Lecture of bradycardia

2021-01-28 12:00 AM

A 12-lead electrocardiogram is important in classifying bradycardia and helps diagnose causes such as myocardial infarction, myocarditis.


Normal heart rate ranges from 60 to 80 times/minute. Considered bradycardia when the heart rate decreases <50 beats/min. Bradycardia often leads to a lack of blood supply to the brain leading to dizziness, confusion, fainting, if severe, cerebral vascular accidents.

 Bradycardia vs Normal heart beat

Anatomy of the heart's pacing and conduction systems

Under normal circumstances, the heart is controlled by impulses emanating from the sinus node located below the extracellular layer, the connection between the superior vena cava and the right atrium. The impulse is then propagated through the atria to the atrioventricular node, across the bundle of His to the right and left branches so that the Purkinje network ends up forming synchronous depolarization and, in the atria, and ventricles, respectively, expressed on the electrocardiogram. The graph is the P, QRS, and T waves.

In some pathological conditions, impulses may also originate from the atria, atrioventricular node, or from ventricles.

In addition to the normal pathways, in some people, there are also auxiliary pathways such as Kent, Mahaim, Brechenmacher, ...

The formation and conduction of impulses in the heart are also governed by the sympathetic and parasympathetic nervous systems.

Pathogenesis of bradycardia

The mechanism of disturbance in impulse formation such as sinus arrest, sinus node failure.

Mechanism of impulse conduction disorders such as sinus block, atrioventricular block.

Neurological and humoral mechanisms such as increased sensitivity of the carotid sinuses, caused by X nerve


A bacterial or viral infection.

Myocardial anemia or myocardial infarction.

Autoimmune pathology.

Degenerative connective tissue pathology.

After heart surgery or electrophysiological resection.


Due to drugs: Digoxin poisoning, inhibitors? calcium inhibitors, antiarrhythmic drugs.

Due to electrolyte disturbances such as hyperkalemia/blood.

But sometimes the cause is also unknown.

Part slow beat

Sinus bradycardia.

Sinus arrest.

Atrial sinus block I.

Atrial sinus block II.

Atrial sinus block III.

Grade I atrioventricular block.

Grade II atrioventricular block.

High-grade atrioventricular block.

Grade III atrioventricular block.

Alternating branch block.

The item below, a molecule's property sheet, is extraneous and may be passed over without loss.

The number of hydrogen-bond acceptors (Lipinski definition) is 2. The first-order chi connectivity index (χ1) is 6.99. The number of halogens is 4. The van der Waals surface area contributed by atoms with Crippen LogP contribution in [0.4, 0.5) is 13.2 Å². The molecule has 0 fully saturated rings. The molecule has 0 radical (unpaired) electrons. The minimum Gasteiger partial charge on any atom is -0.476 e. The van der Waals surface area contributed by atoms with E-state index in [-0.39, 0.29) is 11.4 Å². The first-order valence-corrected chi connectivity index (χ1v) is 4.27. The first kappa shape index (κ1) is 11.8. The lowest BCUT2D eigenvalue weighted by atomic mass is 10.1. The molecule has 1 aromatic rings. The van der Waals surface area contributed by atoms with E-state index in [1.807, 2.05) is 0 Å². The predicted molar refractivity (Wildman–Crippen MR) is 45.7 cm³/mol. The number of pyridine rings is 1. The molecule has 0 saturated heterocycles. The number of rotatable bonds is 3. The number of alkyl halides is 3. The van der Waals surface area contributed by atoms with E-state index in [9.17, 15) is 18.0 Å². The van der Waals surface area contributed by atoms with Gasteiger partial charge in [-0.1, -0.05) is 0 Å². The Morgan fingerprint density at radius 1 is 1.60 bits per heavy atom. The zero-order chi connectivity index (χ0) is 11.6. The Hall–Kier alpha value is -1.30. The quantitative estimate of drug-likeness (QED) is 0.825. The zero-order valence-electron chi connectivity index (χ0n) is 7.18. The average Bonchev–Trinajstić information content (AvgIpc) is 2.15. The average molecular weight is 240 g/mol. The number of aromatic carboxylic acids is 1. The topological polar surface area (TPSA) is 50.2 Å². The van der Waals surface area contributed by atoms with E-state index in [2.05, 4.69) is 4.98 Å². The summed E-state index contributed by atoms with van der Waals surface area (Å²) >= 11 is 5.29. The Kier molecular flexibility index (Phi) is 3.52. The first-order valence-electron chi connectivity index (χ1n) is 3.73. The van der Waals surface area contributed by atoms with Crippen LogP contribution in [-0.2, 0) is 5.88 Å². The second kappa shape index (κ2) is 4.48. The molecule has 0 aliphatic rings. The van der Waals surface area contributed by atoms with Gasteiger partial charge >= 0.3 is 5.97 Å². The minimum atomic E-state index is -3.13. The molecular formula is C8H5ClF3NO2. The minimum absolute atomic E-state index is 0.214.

Atrial fibrillation with a slow ventricular response.


Medical history

Often vague and poor, with symptoms of cerebral ischemia such as dizziness, dizziness, fainting, convulsions, heart symptoms such as fatigue, shortness of breath, chest tightness, feeling of heart beating slow, irregular.

Clinical examination

Often also poor symptoms of slow, steady or irregular heartbeats, symptoms of heart failure if bradycardia persists.

Special attention should be paid to look for cannonballs (bruit de canon), or carotid vein retrograde signs, suggesting separation between the atria and ventricles.


12-lead ECG: very important in classifying bradycardia and helping diagnose causes such as myocardial infarction, myocarditis ... In many cases, it is also necessary to measure a prolonged lead or measure a more special lead to clear the rules.

24-hour ECG: very useful if routine ECG does not give a clear result.

Exercise ECG: has also been useful in detecting bradycardia or arrhythmias occurring during exercise, and poor heart rate response during exercise.

Electrophysiological investigation of the heart to evaluate the function of the formation and conduction of impulses.

The tilt test is intended to determine the causes of neurologic humor.

Echocardiography: often plays a less important role in bradycardia.


Drug treatment

Atropine: drug has competitive inhibitory effect with Acetylcholine at M2 receptors of the myocardium, causing inhibition of parasympathetic activity, dose: 0.5mg q5-10 minutes total dose 2mg (0.04 mg/kg), contraindications: closed-angle glaucoma, prostate fibroids.

Isoproterenol: non-selective sympathomimetic stimulant effect, a dose of 0.5-5µg / min TTM, contraindicated: acute myocardial infarction, progressive angina.

Epinephrine: has a stimulant effect? sympathomimetics, dose 2-10µg / min TTM

Dopamine: has a stimulant effect? communion and both? sympathomimetics at high doses, dose of 5-20µg / kg / min TTM

Xanthine oxidase group such as Theophylline and sympathomimetic β 2 stimulant group such as salbutamol used by mouth in cases of sinus bradycardia or mild sinus node failure.

Put on the pacemaker

Set up a temporary pacemaker:

Intravenous or over pericardial electrodes, or stimulation via chest patches, is indicated when bradycardia is temporary in cases of myocarditis, acute myocardial infarction, poisoning. drugs, electrolyte disturbances, post-surgery, ..., or in an emergency situation put temporary and permanent placement.

Set the permanent pacemaker:


Symptomatic sinus bradycardia or atrial block.

Sinus bradycardia when using drugs that must be used.

Symptomatic frequency response is poor.

Accompanying atrioventricular block.

Unconsciousness> 3 seconds while awake.

Exit rate <40 times / minute.

Atrioventricular node ablation.

Neuromuscular disease.

Atrioventricular block after heart surgery does not hope to recover.

Atrial bloc or atrium-atrial intermittent (Grade II Mobitz II or Grade III)

Bloc alternating branches.

Fainting when rubbing the carotid sinus with systolic> 3 seconds.